When Paul wrote that for the Christian, “The former things pass away and everything becomes new,” he doesn’t mean that we are instantly perfected. Many have struggled in the early years of their faith. They have given their life to Christ. Yet, the old continues to exist and tempt. So what is new? Our desire is new! We no longer desire that romance with the world. We no longer desire to live in the darkness. When we, in weak moments, engage in the world, we feel a sense of guilt. The guilt is not to condemn but to call us back to righteousness. After all, righteousness is what we desire. Our desire, under the power of the Holy Spirit, moves us ever onward and higher in Christ Jesus.  
Can you express how the objects of your desire has changed in Christ?  What is that for which you most long?  When our former life rears its head, what are the ways that God helps us to keep our eyes on the Kingdom of God?  What is the benefit of guilt when we walk with Jesus?  
The Redemptive Conjunction
When Paul addresses our sin and consequences, he almost always moves toward the conjunction “but.” It is Paul’s manner of stating, “Yes we were deserving of judgement, BUT God acted in Christ.” He writes in Romans, “The wages of sin is death, BUT the gift of God is eternal life through Jesus Christ our Lord.” But, however, and yet are often conjunctions of hope in Scripture. What a great message follows that conjunction! “BUT out of his great love for us, God who is rich in mercy, made us alive in Christ even when we were dead in transgressions.”    
Paul shares with us the eternal foundation for our redemption: God’s love. Yet, Paul doesn’t just write “God’s love,” he writes “God’s great love.” We have no language to adequately describe or capture the depth, height, and breadth of God’s love. When John recorded “For God so loved the world,” he could have omitted the word “so” and the sentence would not lose meaning. “So” is that tiny word we often use when we cannot find a word. I listened to a young female church member describe her frustration with a male teen over his behavior with the words, “He is just so…so…so aggravating!” John wants us to know God so…so…so loves us! God’s love is the foundation of grace. This love acted upon us when we were dead in our sins and trespasses.  Love is the divine CPR breath that awakens our soul. God’s love in Christ was the eternal breath that raised us from our spiritual death. God has made us alive “in Christ” and “with Christ.” The loving power that raised Jesus from the dead is the same powerful love that “made us alive.”  
What do you think the apostle John meant when he wrote, “Not that we loved God first, but that God loved us first, but gave his Son as an atoning sacrifice for our sins.”? Though not a literal breath, can you share the moment - or moments - when God awakened you in Christ? How has your vision changed? Your hearing? Since it can often be overwhelming to describe verbally all that God has done for us in Christ, what are the other ways we can share (along with our verbal witness) our experience, joy, hope, and meaningful life with others?
Paul continues that we were raised with Jesus and seated us with him in the heavenly realms. As Christians we are in this world but not of this world. We are spiritual residents in the Kingdom of God while residents in this world. Our eyes now begin to see that transcendent Kingdom alive and moving in the world. When we see purest love, we are looking upon the Kingdom. When we see justice, mercy, and grace we are gazing at the Kingdom here and yet to come.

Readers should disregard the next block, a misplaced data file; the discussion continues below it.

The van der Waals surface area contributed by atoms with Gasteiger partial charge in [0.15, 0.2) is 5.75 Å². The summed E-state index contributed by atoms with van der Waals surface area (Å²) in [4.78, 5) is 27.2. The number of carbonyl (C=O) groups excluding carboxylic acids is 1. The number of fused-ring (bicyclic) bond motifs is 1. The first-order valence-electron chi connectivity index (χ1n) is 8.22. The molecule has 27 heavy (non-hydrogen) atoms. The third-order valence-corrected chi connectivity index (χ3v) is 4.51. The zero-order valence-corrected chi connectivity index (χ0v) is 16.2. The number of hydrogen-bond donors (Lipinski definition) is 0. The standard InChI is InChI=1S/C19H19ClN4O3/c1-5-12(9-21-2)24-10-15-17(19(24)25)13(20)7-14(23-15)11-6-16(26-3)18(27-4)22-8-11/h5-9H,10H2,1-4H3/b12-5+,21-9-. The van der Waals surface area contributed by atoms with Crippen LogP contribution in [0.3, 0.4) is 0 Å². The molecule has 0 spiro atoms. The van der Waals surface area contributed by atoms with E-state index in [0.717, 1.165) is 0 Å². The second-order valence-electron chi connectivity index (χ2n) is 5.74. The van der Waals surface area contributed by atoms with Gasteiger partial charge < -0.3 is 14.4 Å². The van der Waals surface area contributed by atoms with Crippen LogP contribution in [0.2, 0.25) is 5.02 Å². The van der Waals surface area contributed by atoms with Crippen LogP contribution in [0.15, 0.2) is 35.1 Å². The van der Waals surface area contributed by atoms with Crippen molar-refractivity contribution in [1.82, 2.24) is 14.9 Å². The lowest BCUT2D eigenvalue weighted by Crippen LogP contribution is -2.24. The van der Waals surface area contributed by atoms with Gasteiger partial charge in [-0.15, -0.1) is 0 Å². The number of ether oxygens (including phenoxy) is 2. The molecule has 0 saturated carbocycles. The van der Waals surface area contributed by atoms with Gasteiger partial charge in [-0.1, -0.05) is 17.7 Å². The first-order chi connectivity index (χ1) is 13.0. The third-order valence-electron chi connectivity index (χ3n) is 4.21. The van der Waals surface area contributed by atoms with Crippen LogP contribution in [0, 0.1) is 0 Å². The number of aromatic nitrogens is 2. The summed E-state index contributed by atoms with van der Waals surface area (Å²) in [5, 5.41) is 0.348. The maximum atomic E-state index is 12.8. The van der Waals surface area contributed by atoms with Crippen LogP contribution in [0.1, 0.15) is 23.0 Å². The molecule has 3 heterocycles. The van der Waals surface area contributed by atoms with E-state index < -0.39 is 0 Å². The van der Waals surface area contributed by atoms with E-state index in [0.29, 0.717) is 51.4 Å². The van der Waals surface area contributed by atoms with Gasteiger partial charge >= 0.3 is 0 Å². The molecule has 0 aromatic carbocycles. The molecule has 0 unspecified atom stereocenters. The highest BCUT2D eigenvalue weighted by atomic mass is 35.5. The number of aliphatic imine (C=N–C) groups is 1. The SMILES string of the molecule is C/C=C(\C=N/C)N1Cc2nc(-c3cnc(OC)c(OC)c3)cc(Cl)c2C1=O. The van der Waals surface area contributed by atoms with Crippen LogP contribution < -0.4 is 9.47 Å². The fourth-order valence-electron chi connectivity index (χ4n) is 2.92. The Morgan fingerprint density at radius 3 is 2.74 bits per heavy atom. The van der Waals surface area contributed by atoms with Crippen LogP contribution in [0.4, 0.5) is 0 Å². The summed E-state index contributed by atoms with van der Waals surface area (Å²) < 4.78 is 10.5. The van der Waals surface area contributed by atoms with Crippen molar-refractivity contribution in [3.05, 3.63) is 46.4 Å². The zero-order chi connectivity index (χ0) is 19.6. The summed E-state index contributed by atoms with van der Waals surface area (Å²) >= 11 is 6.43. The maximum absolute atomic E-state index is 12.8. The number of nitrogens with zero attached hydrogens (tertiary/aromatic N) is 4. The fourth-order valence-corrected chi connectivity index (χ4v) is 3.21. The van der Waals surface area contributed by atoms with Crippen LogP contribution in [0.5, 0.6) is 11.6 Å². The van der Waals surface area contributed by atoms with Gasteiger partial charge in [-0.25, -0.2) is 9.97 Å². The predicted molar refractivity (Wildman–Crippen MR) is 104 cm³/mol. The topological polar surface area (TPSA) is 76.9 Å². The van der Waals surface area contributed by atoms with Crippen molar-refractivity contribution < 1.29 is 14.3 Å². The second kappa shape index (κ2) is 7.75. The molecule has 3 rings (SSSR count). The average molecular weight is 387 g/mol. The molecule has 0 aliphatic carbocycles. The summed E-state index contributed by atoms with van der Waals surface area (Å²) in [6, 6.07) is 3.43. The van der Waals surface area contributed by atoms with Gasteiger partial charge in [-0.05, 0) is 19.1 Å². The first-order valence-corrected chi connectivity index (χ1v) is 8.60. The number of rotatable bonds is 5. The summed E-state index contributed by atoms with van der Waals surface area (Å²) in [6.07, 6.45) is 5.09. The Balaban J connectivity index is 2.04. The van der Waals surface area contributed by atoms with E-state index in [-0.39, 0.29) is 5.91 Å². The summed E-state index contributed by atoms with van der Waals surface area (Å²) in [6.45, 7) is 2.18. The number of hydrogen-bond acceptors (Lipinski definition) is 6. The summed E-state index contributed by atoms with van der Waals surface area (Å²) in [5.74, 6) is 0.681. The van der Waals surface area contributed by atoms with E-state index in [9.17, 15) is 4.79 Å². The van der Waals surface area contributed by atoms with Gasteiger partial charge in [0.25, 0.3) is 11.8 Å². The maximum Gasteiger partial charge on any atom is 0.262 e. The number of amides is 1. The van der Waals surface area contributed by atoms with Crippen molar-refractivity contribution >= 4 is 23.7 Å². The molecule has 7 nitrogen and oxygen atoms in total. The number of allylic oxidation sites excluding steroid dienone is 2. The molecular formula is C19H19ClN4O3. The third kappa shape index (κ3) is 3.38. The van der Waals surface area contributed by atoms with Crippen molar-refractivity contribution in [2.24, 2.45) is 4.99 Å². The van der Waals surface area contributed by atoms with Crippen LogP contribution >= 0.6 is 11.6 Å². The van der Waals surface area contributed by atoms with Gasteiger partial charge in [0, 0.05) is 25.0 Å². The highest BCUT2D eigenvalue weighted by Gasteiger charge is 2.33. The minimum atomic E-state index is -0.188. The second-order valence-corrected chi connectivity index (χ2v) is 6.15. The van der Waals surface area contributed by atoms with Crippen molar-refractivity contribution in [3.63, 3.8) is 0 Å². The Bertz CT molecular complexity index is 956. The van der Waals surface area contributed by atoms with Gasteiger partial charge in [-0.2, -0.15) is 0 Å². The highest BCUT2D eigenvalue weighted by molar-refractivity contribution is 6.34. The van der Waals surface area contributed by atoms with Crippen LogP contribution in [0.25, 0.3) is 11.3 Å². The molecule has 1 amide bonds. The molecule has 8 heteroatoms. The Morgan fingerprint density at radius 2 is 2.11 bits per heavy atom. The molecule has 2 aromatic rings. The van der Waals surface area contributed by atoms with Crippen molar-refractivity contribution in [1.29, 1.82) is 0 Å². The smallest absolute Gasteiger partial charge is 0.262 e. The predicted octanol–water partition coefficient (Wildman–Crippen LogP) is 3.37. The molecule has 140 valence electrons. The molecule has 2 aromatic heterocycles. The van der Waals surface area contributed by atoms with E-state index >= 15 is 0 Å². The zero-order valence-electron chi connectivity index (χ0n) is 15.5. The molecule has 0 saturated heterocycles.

The greatest physicists and scientists believe there are many dimensions of reality. We live in a three-dimensional world (four if we consider time) and yet try to comprehend God who stands over and beyond it all. If there are a thousand dimensions of reality, God is the sum total of all of them. The Kingdom of God is another dimension of reality. It is more than just “another,” it is the reality of God. At the end of life, we move from this life into the kingdom of God. However, again, it is important to realize that God’s Kingdom is present in the world. The Kingdom is revealed through love, light, truth, beauty, meaning, etc. I add the “etc.” because no person can capture all the means God employs to reveal the divine nature and truth to us. Paul believed that right now, as Christians, we live as those sitting with Jesus in the Kingdom of God. Physically, we are here, alive in the world. Spiritually, we are alive in the Kingdom as God uses our presence here to reveal the will of God for all.
Have you always understood the Kingdom of God as a “place” we go after death? What do you believe it means when we are “in the world but not of it”? Can you share moments when the Kingdom of God moved upon you and your life? Since we are citizens of God’s Kingdom how does this citizenship give us purpose in this life? 
It is at this point that Paul introduces us to a proper understanding of grace. Grace is an undeserved gift. Our salvation and new life in Christ is a gift of grace. We could do nothing to earn it. Remember, we were dead in our trespasses and unable to raise ourselves to life. We were acted upon by God. God has always been the initiator of relationships. We did not love God first, God loved us first. It is God’s great love that prompts and motivates us to love in turn. Thus, our life in grace is a response to God’s grace. If God had not moved upon us in greatest love, we could not live the life of love and compassion that we now live. We would remain lost in our sin.